Soviet submarine K-129 (1960)
This article or section may contain misleading parts.(December 2012)
Golf II class ballistic missile submarine K-129, hull number 722
|Ordered:||26 January 1954|
|Builder:||Nr. 402 Severodvinsk or Nr. 199 Komsomol Na Amur |
|Fate:||Sank on 8 March 1968 approximately 1,560 nautical miles (2,890 km) northwest of
|Status:||Partially recovered in covert salvage operation by the
|Class and type:||
|Displacement:||2,743 t (2,700 long tons) submerged|
|Length:||100 m (330 ft)|
|Beam:||8.5 m (28 ft)|
|Draft:||8.5 m (28 ft)|
|Armament:||D-4 launch system with 3 × R-21 missiles|
|Notes:||Said to be armed with SS-N-5 Serb missile with 750–900 nmi (1,390–1,670 km) range and one megaton warhead|
K-129 was a Project 629A (
In January 1968, the 15th Submarine Squadron was part of the 29th Ballistic Missile Division at Rybachiy, commanded by Admiral Viktor A. Dygalo. K-129's commander was Captain First Rank V.I. Kobzar. K-129 carried hull number 722 on her final deployment during which she sank on 8 March 1968. It was one of four mysterious submarine disappearances in 1968; the others being the Israeli submarine
The United States attempted to recover the boat in 1974 in a secret
K-129, having completed two 70-day ballistic-missile combat patrols in 1967, was tasked with her third patrol in February 1968, with an expected completion date of 5 May 1968. Upon departure on 24 February, K-129 reached deep water, conducted its test dive, returned to the surface to report by radio that all was well, and proceeded on patrol. No further communication was received from K-129, despite normal radio check-ins expected when the submarine crossed the 180th meridian, and when it arrived at its patrol area.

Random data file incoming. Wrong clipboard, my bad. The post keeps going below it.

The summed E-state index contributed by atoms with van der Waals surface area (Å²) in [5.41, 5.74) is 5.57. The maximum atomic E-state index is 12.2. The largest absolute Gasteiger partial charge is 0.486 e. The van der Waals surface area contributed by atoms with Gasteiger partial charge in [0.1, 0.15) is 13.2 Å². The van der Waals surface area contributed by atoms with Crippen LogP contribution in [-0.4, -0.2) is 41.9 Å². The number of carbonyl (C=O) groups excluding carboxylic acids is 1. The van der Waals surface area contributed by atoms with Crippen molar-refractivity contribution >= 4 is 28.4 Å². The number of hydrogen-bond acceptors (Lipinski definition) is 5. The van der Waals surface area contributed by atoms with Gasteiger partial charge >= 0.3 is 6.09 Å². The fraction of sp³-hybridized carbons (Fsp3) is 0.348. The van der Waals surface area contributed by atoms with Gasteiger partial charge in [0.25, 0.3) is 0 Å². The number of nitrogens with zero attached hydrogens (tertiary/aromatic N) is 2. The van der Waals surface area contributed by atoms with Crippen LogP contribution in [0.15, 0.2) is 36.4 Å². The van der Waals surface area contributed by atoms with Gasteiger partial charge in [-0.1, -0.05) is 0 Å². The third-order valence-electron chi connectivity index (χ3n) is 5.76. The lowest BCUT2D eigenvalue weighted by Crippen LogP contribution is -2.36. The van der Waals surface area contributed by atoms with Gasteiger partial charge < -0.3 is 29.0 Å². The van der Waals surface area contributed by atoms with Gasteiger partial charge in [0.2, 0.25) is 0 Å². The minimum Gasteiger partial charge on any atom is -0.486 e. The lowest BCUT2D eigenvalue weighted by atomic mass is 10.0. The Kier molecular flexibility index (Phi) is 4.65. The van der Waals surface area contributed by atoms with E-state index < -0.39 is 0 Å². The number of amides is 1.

By mid-March, Soviet naval authorities in
This Soviet deployment in the Pacific was analysed by U.S. intelligence as probably in reaction to a submarine loss. U.S.
Soviet search efforts, lacking the equivalent of the U.S. SOSUS system, were unable to locate K-129, and eventually Soviet naval activity in the North Pacific returned to normal. K-129 was subsequently declared lost with all hands.
American intelligence resources, with the aid of SOSUS triangulation, would later locate the K-129 wreck, photograph it